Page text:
A fine tour d’horizon of innovative enchantment and its ground rules and responsibilities.

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ENCHANTED OBJECTS

DESIGN, HUMAN DESIRE, AND THE INTERNET OF THINGS

MIT Media Lab instructor Rose explores the ramifications of the coming human-machine interface as it impacts the designs of and experiences we have with the things in our lives.

Screens are a dead end, writes the author in this futuristic foray into how best to shape the elements of our everyday lives: dealing with the weather, playing the guitar, driving, medical devices and medicines. In the future, we will want more tactility than we have with screens. But more to the point, and here Rose touches something significant to most of us, he wants the things we use or encounter each day to be invested with enchantment, to create an emotional connection with our “fabled desires,” stories that build from the past and have the hallmarks of becoming heirlooms. “The enchanted objects that will succeed will be the ones that carry on the traditions and promises of the objects of our age-old fantasies,” writes the author, “the ones that connect with and satisfy our fundamental human desires.” Rose’s requirements are both demanding and capacious: The objects must be suitable to the job and relatable to the worker, summon memories and stir emotions, be pleasurable to use and look at, and be able make us more skilled and capable. He is talking about things we know—wallets, lights, automobiles, etc.—so that we build upon lineage but enhance to gratify needs and drives and meet certain measures of affordability, lovability, durability and usability—wearable is another bonus. Occasionally, the author tosses around words like “omniscience,” “teleport” and “immortality,” taking some wind out of his examples, which are remarkable in their own rights: the narrative clip, which “captures photos every 30 seconds to give you a time-lapse lifelong” and the Mimo onesie, which “measures your infant’s respiration, skin temperature, body position, and activity level.”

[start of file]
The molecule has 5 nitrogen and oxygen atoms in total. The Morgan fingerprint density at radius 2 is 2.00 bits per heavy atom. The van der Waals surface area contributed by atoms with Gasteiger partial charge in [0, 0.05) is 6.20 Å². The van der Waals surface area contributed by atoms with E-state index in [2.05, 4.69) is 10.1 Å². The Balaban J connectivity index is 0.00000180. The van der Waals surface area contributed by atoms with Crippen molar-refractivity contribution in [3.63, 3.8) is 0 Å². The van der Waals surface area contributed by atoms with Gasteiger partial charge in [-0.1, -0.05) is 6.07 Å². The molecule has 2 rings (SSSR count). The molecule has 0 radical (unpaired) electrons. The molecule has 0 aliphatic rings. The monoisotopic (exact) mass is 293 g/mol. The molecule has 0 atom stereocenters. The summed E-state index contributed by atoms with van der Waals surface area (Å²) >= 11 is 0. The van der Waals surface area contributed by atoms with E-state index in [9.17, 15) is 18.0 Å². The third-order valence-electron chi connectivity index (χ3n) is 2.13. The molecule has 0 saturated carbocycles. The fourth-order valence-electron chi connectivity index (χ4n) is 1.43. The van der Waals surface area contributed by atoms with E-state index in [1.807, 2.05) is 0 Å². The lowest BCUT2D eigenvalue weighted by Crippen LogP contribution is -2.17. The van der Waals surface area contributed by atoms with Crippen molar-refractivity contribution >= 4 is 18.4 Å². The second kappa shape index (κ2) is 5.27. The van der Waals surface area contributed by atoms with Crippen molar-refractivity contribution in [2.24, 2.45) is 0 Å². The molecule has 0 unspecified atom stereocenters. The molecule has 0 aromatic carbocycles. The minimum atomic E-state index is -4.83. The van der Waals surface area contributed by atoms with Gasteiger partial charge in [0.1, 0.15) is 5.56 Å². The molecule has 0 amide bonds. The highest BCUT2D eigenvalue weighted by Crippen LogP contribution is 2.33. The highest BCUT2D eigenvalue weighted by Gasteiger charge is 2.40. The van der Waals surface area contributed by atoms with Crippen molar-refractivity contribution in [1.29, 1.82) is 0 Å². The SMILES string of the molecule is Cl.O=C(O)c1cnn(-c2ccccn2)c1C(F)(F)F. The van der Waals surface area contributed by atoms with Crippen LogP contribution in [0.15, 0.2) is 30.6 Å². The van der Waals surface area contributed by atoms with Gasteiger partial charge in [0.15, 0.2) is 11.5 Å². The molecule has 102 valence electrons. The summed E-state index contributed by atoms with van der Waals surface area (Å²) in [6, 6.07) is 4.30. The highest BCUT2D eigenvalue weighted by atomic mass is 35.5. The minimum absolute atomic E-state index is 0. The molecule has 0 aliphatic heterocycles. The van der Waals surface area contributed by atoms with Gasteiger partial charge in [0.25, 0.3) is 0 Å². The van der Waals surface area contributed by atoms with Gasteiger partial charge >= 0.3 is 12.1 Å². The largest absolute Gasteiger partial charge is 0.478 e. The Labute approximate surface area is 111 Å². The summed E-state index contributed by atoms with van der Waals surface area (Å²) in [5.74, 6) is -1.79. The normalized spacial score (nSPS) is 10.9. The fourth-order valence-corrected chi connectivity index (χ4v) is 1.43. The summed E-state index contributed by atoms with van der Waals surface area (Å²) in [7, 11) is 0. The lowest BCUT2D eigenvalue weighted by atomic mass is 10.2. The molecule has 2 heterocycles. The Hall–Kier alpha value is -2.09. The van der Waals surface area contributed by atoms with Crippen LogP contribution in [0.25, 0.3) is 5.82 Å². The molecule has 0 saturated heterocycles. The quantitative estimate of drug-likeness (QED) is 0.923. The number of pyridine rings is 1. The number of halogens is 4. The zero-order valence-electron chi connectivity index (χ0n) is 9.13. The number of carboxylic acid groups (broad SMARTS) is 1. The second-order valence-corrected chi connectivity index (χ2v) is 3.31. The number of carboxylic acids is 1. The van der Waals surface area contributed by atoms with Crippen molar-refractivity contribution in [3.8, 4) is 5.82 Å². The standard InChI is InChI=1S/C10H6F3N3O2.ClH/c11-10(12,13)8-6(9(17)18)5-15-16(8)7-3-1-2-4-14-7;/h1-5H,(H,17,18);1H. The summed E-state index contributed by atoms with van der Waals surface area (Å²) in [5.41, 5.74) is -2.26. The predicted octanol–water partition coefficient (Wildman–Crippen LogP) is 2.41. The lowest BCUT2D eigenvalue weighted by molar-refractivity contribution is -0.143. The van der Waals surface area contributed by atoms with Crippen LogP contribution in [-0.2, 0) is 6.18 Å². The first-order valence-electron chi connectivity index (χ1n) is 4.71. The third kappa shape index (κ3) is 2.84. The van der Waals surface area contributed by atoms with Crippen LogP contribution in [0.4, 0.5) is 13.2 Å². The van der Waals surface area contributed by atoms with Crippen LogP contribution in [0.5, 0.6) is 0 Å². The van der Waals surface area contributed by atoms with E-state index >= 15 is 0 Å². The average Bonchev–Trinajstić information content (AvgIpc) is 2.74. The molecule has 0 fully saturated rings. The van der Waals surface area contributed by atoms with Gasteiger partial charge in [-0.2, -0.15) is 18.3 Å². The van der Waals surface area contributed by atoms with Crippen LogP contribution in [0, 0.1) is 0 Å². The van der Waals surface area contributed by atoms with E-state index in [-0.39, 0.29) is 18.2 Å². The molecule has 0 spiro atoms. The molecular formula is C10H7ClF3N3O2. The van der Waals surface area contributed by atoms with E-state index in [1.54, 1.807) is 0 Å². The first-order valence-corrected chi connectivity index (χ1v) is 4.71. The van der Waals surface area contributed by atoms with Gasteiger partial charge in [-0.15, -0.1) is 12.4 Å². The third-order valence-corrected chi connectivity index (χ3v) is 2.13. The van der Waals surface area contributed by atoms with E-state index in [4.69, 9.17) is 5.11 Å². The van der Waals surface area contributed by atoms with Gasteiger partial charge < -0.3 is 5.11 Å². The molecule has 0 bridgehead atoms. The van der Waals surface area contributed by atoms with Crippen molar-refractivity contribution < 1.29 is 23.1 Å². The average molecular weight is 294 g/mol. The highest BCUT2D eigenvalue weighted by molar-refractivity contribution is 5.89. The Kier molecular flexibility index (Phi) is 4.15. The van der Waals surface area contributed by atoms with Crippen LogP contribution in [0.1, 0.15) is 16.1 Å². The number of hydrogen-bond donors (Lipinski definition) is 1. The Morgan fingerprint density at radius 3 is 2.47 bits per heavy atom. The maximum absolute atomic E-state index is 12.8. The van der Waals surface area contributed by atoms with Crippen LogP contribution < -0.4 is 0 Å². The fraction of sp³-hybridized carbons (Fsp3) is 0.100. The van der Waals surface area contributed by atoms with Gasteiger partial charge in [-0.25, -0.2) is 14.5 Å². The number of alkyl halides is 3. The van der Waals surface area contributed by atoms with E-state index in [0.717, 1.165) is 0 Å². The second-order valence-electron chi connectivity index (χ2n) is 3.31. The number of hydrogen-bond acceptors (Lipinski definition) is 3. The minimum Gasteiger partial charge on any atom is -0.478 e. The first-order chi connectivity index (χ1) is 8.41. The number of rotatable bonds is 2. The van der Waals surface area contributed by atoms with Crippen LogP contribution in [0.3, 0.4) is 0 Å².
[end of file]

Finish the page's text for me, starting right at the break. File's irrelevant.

A fine tour d’horizon of innovative enchantment and its ground rules and responsibilities.

Pub Date: July 15, 2014

ISBN: 978-1-4767-2563-5

Page Count: 320

Publisher: Scribner

Review Posted Online: April 16, 2014

Kirkus Reviews Issue: May 1, 2014

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No one’s mind will be changed by Karl’s book, but it’s a valuable report from the scene of an ongoing train wreck.

FRONT ROW AT THE TRUMP SHOW

The chief White House and Washington correspondent for ABC provides a ringside seat to a disaster-ridden Oval Office.